Plant of the Week
Commelina dianthifolia range map. USDA PLANTS Database.
Close-up of birdbill dayflower. Photo by Charlie McDonald.
Birdbill dayflowers growing in profusion along a hiking trail in the Sandia Mountains Wilderness east of Albuquerque, New Mexico. Photo by Charlie McDonald.
Birdbill Dayflower (Commelina dianthifolia)
By Charlie McDonald
Birdbill dayflower is in the spiderwort family (Commelinaceae), which has about 40 genera and 600 species worldwide, mostly in the tropics. The two most common genera in North America are Commelina (the dayflowers) and Tradescantia (the spiderworts). There are nine species of dayflower in the continental United States, four of which are native and the other five introduced. Whitemouth dayflower (Commelina erecta), climbing dayflower (Commelina diffusa), and Virginia dayflower (Commelina virginica) are common native species found mostly in the eastern half of the United States. Asiatic dayflower (Commelina communis) is a common introduced species found in the eastern half of the United States and the Pacific Northwest. Birdbill dayflower grows in Arizona, New Mexico, southern Colorado, and trans-Pecos Texas.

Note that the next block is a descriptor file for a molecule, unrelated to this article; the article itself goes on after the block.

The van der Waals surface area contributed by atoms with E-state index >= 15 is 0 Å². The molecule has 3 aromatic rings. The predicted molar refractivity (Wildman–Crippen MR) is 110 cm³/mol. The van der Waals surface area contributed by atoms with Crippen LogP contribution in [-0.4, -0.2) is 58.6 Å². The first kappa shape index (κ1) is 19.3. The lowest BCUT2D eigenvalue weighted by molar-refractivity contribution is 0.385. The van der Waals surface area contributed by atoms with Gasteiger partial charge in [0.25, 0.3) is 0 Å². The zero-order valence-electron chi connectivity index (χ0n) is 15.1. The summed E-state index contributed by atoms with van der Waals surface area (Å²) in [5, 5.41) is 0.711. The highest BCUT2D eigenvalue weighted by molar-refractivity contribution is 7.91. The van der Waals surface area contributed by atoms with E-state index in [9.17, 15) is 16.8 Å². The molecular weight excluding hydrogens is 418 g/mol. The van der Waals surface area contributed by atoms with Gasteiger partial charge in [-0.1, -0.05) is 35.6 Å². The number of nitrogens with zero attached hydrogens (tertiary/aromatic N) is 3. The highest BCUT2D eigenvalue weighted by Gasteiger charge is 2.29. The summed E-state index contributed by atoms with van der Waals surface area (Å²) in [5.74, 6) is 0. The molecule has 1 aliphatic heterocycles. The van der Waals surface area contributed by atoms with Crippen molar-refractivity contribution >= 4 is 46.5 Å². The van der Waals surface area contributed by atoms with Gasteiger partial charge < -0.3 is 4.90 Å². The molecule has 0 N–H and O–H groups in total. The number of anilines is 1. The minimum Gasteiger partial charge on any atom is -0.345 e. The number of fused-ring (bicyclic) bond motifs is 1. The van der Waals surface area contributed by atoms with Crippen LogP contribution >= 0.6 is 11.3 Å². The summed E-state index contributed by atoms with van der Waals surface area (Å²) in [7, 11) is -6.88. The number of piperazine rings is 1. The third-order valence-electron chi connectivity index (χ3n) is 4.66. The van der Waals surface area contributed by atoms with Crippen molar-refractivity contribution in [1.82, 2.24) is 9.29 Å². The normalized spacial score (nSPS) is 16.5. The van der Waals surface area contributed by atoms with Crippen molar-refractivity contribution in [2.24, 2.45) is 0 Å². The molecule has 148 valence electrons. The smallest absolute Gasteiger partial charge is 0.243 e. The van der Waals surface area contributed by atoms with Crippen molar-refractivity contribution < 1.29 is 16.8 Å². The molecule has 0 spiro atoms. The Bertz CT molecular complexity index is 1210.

The flowers of all dayflowers emerge from a folded leaf-like structure called a bract. In birdbill dayflower, the bract has a long tapered tip. The flowers of all dayflowers are blue, often a lovely pastel. Birdbill dayflower has three petals, but several of the very common species have only two. The flowers are open in the morning, but wither by mid-day. Actually, the petals absorb moisture from the atmosphere and turn to mush, a phenomenon called deliquescence.
Birdbill dayflower grows in rocky soils in woodland and forest openings. While many of the dayflowers grow in wet soils, birdbill dayflower grows on relatively dry well drained slopes. Plants thrive with the onset of summer rains.
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